November 19, 2009

Enhancing openSUSE 11.2: Adding Repositories and Packages

So you've got that shiny new openSUSE 11.2 system up and running. Now what? The default repositories have plenty of software, but there's much more for openSUSE in community and semi-official repositories that you might find useful.

Managing Repositories

openSUSE comes with an enormous amount of software in the official repositories. But, sometimes you just need something that isn't in the default release. Either because the package isn't offered through the official repos, or because you want to track software that's ahead of the current release.

Adding a repository is a piece of cake. Just go to YaST (and give the admin password) and then select "Software Repositories" from the Software group. You'll see the list of configured repositories you have already.

Click "Add" at the bottom of the dialog. Here you'll get the Media Type dialog, where you can start the process of adding a repository. Usually you'll want to just add an HTTP Uniform Resource Identifier (URI) with the address of the repo, but Zypper supports many other types including HTTPS, FTP, CD/DVD media, NFS, and so on.

Assuming you're adding an HTTP URL, make sure "Specify URL" is checked and then click Next. You'll be asked for the repository name (it doesn't matter a lot what you put in here) and the URL to the repository. Then click "Next" and you should be good to go.

Some of the more popular community repositories are already pre-listed in the YaST module--so you don't even need to know what the URLs are. Instead of clicking "Specify URL," click "Community Repositories" in the Media Type dialog and check the repo or repos that you want to add. For instance, you might want the VideoLan repository for the ever-popular VLC media player.

Command line junkies have no fear: You can add repositories from the command line with no problem. The syntax is simple:

zypper ar URI "Name of Repository"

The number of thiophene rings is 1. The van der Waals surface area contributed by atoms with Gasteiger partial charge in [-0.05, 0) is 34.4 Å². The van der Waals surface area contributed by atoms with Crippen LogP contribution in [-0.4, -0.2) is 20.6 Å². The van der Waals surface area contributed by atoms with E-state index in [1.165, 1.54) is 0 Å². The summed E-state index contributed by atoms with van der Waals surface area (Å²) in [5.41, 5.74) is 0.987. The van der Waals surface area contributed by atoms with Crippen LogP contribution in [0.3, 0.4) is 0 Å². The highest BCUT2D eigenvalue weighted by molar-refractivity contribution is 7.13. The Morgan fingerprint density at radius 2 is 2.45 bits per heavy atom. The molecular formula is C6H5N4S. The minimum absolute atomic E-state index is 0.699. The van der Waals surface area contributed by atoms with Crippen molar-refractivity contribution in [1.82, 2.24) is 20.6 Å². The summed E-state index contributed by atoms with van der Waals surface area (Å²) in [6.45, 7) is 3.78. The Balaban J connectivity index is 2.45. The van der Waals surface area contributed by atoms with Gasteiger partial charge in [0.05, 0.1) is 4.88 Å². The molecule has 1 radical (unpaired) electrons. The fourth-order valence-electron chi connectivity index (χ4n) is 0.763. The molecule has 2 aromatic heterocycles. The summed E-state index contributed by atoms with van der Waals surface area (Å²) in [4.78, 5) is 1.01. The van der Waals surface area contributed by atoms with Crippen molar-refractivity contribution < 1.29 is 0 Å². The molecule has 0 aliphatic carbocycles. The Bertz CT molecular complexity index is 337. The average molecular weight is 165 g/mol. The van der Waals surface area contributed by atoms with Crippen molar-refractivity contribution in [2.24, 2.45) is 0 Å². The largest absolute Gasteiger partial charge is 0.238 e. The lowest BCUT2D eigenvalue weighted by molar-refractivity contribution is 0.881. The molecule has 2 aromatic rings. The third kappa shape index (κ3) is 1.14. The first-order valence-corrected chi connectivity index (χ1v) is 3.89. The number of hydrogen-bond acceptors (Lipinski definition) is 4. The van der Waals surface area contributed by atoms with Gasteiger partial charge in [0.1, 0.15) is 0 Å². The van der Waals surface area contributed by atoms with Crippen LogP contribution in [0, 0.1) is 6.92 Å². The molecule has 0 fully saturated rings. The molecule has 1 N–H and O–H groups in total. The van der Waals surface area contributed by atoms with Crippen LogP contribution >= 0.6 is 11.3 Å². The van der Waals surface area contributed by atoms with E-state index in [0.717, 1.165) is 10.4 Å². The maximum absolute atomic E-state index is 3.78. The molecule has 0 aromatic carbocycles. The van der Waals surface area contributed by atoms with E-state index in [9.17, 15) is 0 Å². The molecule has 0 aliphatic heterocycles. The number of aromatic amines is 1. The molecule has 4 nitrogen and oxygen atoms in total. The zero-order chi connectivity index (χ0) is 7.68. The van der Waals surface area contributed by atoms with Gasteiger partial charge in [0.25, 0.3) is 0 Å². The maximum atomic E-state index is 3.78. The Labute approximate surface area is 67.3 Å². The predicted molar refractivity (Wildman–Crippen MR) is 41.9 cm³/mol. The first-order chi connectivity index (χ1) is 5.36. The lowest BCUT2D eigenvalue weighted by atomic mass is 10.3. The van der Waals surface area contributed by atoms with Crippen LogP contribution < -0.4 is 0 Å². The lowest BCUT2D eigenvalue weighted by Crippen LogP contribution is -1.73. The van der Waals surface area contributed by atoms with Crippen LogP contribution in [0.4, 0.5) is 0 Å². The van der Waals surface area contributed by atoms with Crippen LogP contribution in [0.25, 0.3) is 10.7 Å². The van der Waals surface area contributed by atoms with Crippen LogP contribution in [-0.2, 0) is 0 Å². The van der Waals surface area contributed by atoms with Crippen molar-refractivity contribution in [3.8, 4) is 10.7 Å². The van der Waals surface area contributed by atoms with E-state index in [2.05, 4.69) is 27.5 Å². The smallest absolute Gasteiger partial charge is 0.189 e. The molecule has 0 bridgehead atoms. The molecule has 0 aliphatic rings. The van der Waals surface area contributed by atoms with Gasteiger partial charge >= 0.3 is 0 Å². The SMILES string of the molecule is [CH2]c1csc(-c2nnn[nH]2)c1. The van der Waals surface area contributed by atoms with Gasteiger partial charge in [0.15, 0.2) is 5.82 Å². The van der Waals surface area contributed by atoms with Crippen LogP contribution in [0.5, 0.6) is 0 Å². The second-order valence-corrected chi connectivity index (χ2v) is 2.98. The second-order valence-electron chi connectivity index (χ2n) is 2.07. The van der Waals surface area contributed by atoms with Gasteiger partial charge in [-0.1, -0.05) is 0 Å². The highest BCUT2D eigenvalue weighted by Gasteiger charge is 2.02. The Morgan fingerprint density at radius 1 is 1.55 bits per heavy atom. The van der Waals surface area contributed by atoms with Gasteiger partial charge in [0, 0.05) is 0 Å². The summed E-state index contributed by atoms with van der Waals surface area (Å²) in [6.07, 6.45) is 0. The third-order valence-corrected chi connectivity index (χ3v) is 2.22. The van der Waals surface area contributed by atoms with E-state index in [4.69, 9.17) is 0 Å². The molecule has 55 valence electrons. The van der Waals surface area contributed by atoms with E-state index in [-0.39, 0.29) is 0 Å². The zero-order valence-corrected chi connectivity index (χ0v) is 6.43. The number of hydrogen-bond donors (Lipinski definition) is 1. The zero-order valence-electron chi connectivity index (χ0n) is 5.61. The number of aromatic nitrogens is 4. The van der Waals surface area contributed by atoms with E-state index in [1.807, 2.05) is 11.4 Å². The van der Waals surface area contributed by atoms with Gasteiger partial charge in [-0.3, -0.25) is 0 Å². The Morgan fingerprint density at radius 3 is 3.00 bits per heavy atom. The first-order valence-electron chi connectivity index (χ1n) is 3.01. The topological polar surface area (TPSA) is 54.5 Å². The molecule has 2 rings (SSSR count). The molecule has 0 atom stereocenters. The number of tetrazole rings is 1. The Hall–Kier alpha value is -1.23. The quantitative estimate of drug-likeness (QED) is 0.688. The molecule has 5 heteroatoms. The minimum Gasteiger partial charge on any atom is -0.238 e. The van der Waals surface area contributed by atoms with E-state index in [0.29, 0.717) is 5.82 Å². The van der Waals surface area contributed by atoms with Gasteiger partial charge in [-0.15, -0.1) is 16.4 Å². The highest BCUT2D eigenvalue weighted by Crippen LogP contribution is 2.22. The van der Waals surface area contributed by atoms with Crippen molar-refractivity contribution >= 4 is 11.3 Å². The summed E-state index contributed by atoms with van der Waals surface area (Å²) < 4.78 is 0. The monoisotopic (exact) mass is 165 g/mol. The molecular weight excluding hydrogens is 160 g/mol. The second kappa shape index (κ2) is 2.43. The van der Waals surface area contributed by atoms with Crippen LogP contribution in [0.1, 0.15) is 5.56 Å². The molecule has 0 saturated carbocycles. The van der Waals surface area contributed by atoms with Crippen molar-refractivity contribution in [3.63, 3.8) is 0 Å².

As an example, let's say you want to add the VideoLan repo from the command line and you know the URI. Here's how you'd do that:

zypper ar "VideoLan Repository"

Want to make sure that the repo was added? To see what repositories Zypper is checking use the lr command:

zypper lr

Finally, if you want to remove a repository, you can do that as well. Just run zypper rr # where # is the number of the repository. (You can get the number by using the zypper lr command.

Now, let's take a look at some of the repos you might want to check out!

Browser Boosting

openSUSE ships with the latest stable Firefox, but if you're a Web designer or just like to stay ahead of the curve, the latest stable is just not good enough. You'll want to add a few repositories to grab the most recent builds of Firefox and get Google Chrome running as well.

To get the latest and greatest Firefox, check out the openSUSE mozilla:beta repository maintained by Wolfgang Rosenauer. He maintains packages for the latest and greatest (or at least the latest, depending on the quality of the release...) bits from Mozilla. Not only Firefox, but also Thunderbird, Prism, and a few other useful bits.

Google Chrome is not shipped in openSUSE. It's still in developer preview and moving pretty fast. If you'd like to check out Google Chrome, you can get it through the Google RPM repository. Here's how to add Google's 32-bit repo from the command line:

zypper ar -t YUM google

Note the added option -t YUM. That's because Google provides a Yum repository, rather than a native YaST repository. As you can see, though, Zypper supports Yum as well.

Nvidia Drivers

Yes, closed drivers are nasty business. Unfortunately, for users who have Nvidia cards, closed drivers may be the only way that they can enjoy their video card to the fullest.

If you don't feel like building your own drivers, you can usually get the goods from the Nvidia repository. One way to do this is to use the One-Click installer on the Nvidia page on the openSUSE wiki.

But if you just want to add the Nvidia repo directly, head over to the page and follow the instructions under "The repository way."


The most popular third-party repo for openSUSE is the Packman repo, and the largest. Here you'll find a bunch of software that's not shipped with openSUSE--some for legal reasons, some because it just hasn't been brought into openSUSE Factory or the main distro.

Some packages do overlap, as well, but if you're looking for software that's not in the main openSUSE repos, the first place to check is Packman. You can search through the packages first before adding Packman if you're unsure whether they have what you're looking for.

Whatever you're looking for, the odds are it's been packages for openSUSE. Sometimes it's just a matter of looking in the right place. If you don't see it first in the official repos, be sure to check one of the ones I've suggested here or other additional package repositories.

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